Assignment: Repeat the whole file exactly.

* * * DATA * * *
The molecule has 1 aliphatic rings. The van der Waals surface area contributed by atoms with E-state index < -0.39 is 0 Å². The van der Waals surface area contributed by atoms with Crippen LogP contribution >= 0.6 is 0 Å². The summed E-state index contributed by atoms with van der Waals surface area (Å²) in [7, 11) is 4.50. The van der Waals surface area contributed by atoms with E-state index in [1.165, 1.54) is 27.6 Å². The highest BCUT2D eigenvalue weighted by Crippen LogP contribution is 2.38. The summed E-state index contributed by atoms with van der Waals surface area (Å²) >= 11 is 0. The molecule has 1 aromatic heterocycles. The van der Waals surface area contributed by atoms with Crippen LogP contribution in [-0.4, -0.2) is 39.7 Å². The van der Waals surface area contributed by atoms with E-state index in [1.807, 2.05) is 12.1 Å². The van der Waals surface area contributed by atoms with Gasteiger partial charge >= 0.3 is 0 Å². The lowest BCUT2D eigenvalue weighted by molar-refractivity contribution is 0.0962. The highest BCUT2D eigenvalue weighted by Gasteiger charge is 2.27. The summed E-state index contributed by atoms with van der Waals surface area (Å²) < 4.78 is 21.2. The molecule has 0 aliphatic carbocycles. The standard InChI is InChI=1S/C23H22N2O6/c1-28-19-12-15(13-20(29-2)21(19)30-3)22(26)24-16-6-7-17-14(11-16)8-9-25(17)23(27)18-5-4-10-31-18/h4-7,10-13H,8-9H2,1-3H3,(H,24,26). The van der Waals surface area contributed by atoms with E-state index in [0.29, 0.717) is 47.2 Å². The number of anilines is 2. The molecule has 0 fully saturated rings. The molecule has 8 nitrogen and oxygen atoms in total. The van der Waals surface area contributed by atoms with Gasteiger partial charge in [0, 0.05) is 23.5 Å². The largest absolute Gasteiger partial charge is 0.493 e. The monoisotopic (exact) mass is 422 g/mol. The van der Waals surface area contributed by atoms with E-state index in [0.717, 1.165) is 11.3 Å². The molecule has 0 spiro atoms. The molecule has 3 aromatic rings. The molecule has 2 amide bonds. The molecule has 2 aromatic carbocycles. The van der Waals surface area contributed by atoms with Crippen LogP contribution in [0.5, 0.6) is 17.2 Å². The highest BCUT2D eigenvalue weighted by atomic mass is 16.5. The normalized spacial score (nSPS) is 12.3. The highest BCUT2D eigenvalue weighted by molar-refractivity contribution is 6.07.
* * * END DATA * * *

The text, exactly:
The molecule has 1 aliphatic rings. The van der Waals surface area contributed by atoms with E-state index < -0.39 is 0 Å². The van der Waals surface area contributed by atoms with Crippen LogP contribution >= 0.6 is 0 Å². The summed E-state index contributed by atoms with van der Waals surface area (Å²) in [7, 11) is 4.50. The van der Waals surface area contributed by atoms with E-state index in [1.165, 1.54) is 27.6 Å². The highest BCUT2D eigenvalue weighted by Crippen LogP contribution is 2.38. The summed E-state index contributed by atoms with van der Waals surface area (Å²) >= 11 is 0. The molecule has 1 aromatic heterocycles. The van der Waals surface area contributed by atoms with Crippen LogP contribution in [-0.4, -0.2) is 39.7 Å². The van der Waals surface area contributed by atoms with E-state index in [1.807, 2.05) is 12.1 Å². The van der Waals surface area contributed by atoms with Gasteiger partial charge >= 0.3 is 0 Å². The lowest BCUT2D eigenvalue weighted by molar-refractivity contribution is 0.0962. The highest BCUT2D eigenvalue weighted by Gasteiger charge is 2.27. The summed E-state index contributed by atoms with van der Waals surface area (Å²) < 4.78 is 21.2. The molecule has 0 aliphatic carbocycles. The standard InChI is InChI=1S/C23H22N2O6/c1-28-19-12-15(13-20(29-2)21(19)30-3)22(26)24-16-6-7-17-14(11-16)8-9-25(17)23(27)18-5-4-10-31-18/h4-7,10-13H,8-9H2,1-3H3,(H,24,26). The van der Waals surface area contributed by atoms with E-state index in [0.29, 0.717) is 47.2 Å². The number of anilines is 2. The molecule has 0 fully saturated rings. The molecule has 8 nitrogen and oxygen atoms in total. The van der Waals surface area contributed by atoms with Gasteiger partial charge in [0, 0.05) is 23.5 Å². The largest absolute Gasteiger partial charge is 0.493 e. The monoisotopic (exact) mass is 422 g/mol. The van der Waals surface area contributed by atoms with E-state index in [0.717, 1.165) is 11.3 Å². The molecule has 0 spiro atoms. The molecule has 3 aromatic rings. The molecule has 2 amide bonds. The molecule has 2 aromatic carbocycles. The van der Waals surface area contributed by atoms with Crippen LogP contribution in [0.5, 0.6) is 17.2 Å². The highest BCUT2D eigenvalue weighted by atomic mass is 16.5. The normalized spacial score (nSPS) is 12.3. The highest BCUT2D eigenvalue weighted by molar-refractivity contribution is 6.07.